Since most of the designers and engineers engaged in the design of the body shape of electric vehicles come from the field of traditional automobile design, the characteristics and trends of the traditional internal combustion engine vehicle shape will also lead the development of the shape of electric vehicles to a large extent. However, as a new thing, electric vehicles have their own characteristics that are different from traditional vehicles. If these differences are ignored and the styling design of traditional vehicles is completely confused, it will limit the development of electric vehicle body styling. The differences between electric vehicles and traditional vehicles in terms of mechanical structure and control technology are mainly manifested in the following three aspects.
1. Different structure and spatial layout
The biggest difference between electric vehicles and traditional internal combustion engine vehicles is the difference in the generation and transmission of driving energy. Traditional internal combustion engine vehicles generate energy by burning fossil fuels in the engine, and transmit the power of the engine to the driving system through clutches, transmissions, drive shafts, etc. Electric vehicles use the on-board battery to store energy, and the energy can be transferred to the motor through the power transmission line, and the motor drives the vehicle forward. Because electric vehicles use smaller electric motors to replace the engines of traditional internal combustion engine vehicles that occupy considerable space at the front end of the vehicle, and generally do not require large and complex mechanical transmission systems. Therefore, the internal structure of electric vehicles is quite different from that of traditional internal combustion engine vehicles, which directly results in differences in body shape. Compared with traditional internal combustion engine vehicles, the engine that occupies a considerable amount of space is gone, so the distance of the front overhang can be greatly shortened compared with traditional vehicles, and the front part of the front wall to the front windshield can also be shortened to a certain extent. Designers are more flexible in dealing with the proportions and lines of various parts of the body, with greater degrees of freedom, and it is easier to achieve novel and sci-fi shapes.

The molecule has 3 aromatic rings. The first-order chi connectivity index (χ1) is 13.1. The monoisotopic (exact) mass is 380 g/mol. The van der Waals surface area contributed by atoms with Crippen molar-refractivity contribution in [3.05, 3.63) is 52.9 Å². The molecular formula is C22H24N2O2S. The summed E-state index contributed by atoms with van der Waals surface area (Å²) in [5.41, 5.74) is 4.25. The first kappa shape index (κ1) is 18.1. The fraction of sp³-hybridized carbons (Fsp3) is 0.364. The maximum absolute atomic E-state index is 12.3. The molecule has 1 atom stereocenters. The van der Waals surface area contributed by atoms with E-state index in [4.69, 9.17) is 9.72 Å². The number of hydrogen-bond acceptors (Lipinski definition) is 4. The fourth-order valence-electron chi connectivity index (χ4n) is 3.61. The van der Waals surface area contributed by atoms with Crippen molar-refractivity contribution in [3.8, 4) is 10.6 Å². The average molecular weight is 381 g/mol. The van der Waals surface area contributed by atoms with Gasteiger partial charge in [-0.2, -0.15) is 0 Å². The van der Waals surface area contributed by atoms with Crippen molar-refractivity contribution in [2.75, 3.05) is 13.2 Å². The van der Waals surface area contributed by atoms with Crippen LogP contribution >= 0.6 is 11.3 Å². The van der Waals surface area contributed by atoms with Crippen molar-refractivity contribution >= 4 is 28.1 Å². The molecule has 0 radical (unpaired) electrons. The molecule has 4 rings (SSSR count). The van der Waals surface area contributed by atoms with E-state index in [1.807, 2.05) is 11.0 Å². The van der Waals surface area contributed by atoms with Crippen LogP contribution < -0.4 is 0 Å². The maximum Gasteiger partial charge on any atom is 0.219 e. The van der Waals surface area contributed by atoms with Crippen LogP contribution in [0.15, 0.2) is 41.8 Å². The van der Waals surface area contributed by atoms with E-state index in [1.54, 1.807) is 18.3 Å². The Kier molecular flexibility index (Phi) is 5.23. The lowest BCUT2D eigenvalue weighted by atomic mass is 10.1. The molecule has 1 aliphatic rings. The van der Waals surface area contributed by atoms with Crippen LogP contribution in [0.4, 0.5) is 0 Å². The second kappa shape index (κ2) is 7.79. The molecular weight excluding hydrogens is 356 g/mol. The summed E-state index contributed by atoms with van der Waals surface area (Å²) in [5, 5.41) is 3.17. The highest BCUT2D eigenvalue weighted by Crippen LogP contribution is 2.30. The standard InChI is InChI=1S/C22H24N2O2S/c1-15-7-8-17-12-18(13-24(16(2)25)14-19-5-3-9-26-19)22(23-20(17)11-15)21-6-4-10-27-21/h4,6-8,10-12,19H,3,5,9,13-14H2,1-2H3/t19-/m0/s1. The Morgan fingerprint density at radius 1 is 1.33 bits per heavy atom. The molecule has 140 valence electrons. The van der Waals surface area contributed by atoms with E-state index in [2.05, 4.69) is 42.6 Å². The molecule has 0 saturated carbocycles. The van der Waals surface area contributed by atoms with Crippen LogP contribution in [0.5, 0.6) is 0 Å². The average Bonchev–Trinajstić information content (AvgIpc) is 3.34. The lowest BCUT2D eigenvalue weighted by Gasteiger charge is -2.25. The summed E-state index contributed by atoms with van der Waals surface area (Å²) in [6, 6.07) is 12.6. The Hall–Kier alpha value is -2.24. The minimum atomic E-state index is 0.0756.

One of the development directions of electric vehicle technology is integration. The use of wire-controlled technology simplifies the transmission system and occupies less space, thereby improving the space utilization of electric vehicles, the chassis is also flatter, and the degree of freedom in modeling is also greater. Electronic control-by-wire technology enables the vehicle's steering system, braking system and other on-board systems to be controlled electronically rather than traditionally mechanically. The body and the chassis are connected through an interface, and the mutual influence between the body design and the chassis design is gradually reduced, and a more modular splicing method can be adopted for the two, and the autonomy of the body shape is significantly improved. More and more electric vehicles are now using advanced performance electric wheel (also known as in-wheel motor) drive technology. In the electric wheel drive mode, the electric motor and the planetary gear reduction device are installed in the hub of the driving wheel, and even the motor (mostly permanent magnet brushless type) can be used to directly drive the wheel, which further reduces the volume of the power and transmission device. Since electric wheel drive technology does not require complex mechanical transmission components such as gearboxes, drive shafts and drive axles of traditional internal combustion engine vehicles, the vehicle structure is greatly simplified. However, the electric wheel drive method requires the electric motor to have a lot of torque at low rpm to meet the power requirements of the vehicle when starting and accelerating.
Intelligence is an important development trend of electric vehicles. The application of advanced equipment such as Brake Force Distribution System (EBD), Body Stability Program (ESP), Intelligent Parking Assist System, and Intelligent Braking System can greatly improve driving safety. The continuous development of intelligent electric vehicles will continue to reduce the probability of traffic accidents, and ultimately achieve the goal of "zero collision". It is foreseeable that intelligent electric vehicles will not only achieve zero fuel consumption and zero emissions, but will eventually eliminate congestion and accidents in future urban traffic.